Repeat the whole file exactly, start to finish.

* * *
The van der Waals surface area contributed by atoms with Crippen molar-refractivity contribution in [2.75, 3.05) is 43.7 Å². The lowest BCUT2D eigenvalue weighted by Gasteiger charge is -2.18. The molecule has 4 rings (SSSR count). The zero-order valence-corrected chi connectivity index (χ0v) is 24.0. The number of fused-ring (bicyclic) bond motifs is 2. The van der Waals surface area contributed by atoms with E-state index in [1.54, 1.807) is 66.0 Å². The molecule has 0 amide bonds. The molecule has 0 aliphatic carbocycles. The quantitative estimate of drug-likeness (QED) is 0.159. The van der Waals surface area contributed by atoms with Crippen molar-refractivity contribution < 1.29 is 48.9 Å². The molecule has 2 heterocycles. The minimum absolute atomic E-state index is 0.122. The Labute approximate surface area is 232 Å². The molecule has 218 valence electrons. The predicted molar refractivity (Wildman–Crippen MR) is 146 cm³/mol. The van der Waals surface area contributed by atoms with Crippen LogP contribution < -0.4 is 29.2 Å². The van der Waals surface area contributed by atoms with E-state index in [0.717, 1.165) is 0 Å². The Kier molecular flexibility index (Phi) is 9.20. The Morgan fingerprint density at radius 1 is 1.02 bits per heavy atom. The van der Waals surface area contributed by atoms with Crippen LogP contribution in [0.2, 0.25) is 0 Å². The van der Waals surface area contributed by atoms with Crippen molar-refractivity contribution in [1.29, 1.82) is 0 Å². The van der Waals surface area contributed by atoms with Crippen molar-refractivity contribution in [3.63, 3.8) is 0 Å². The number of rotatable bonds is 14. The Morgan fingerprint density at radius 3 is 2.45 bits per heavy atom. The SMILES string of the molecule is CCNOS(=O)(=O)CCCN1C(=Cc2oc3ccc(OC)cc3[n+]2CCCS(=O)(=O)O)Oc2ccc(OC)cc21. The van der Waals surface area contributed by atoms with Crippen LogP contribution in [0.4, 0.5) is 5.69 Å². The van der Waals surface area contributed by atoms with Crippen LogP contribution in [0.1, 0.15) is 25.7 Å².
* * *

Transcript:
The van der Waals surface area contributed by atoms with Crippen molar-refractivity contribution in [2.75, 3.05) is 43.7 Å². The lowest BCUT2D eigenvalue weighted by Gasteiger charge is -2.18. The molecule has 4 rings (SSSR count). The zero-order valence-corrected chi connectivity index (χ0v) is 24.0. The number of fused-ring (bicyclic) bond motifs is 2. The van der Waals surface area contributed by atoms with E-state index in [1.54, 1.807) is 66.0 Å². The molecule has 0 amide bonds. The molecule has 0 aliphatic carbocycles. The quantitative estimate of drug-likeness (QED) is 0.159. The van der Waals surface area contributed by atoms with Crippen molar-refractivity contribution < 1.29 is 48.9 Å². The molecule has 2 heterocycles. The minimum absolute atomic E-state index is 0.122. The Labute approximate surface area is 232 Å². The molecule has 218 valence electrons. The predicted molar refractivity (Wildman–Crippen MR) is 146 cm³/mol. The van der Waals surface area contributed by atoms with Crippen LogP contribution < -0.4 is 29.2 Å². The van der Waals surface area contributed by atoms with E-state index in [0.717, 1.165) is 0 Å². The Kier molecular flexibility index (Phi) is 9.20. The Morgan fingerprint density at radius 1 is 1.02 bits per heavy atom. The van der Waals surface area contributed by atoms with Crippen LogP contribution in [0.2, 0.25) is 0 Å². The van der Waals surface area contributed by atoms with Crippen molar-refractivity contribution in [1.29, 1.82) is 0 Å². The van der Waals surface area contributed by atoms with Crippen molar-refractivity contribution in [3.63, 3.8) is 0 Å². The number of rotatable bonds is 14. The Morgan fingerprint density at radius 3 is 2.45 bits per heavy atom. The SMILES string of the molecule is CCNOS(=O)(=O)CCCN1C(=Cc2oc3ccc(OC)cc3[n+]2CCCS(=O)(=O)O)Oc2ccc(OC)cc21. The van der Waals surface area contributed by atoms with Crippen LogP contribution in [0.4, 0.5) is 5.69 Å². The van der Waals surface area contributed by atoms with Crippen LogP contribution in [0.1, 0.15) is 25.7 Å².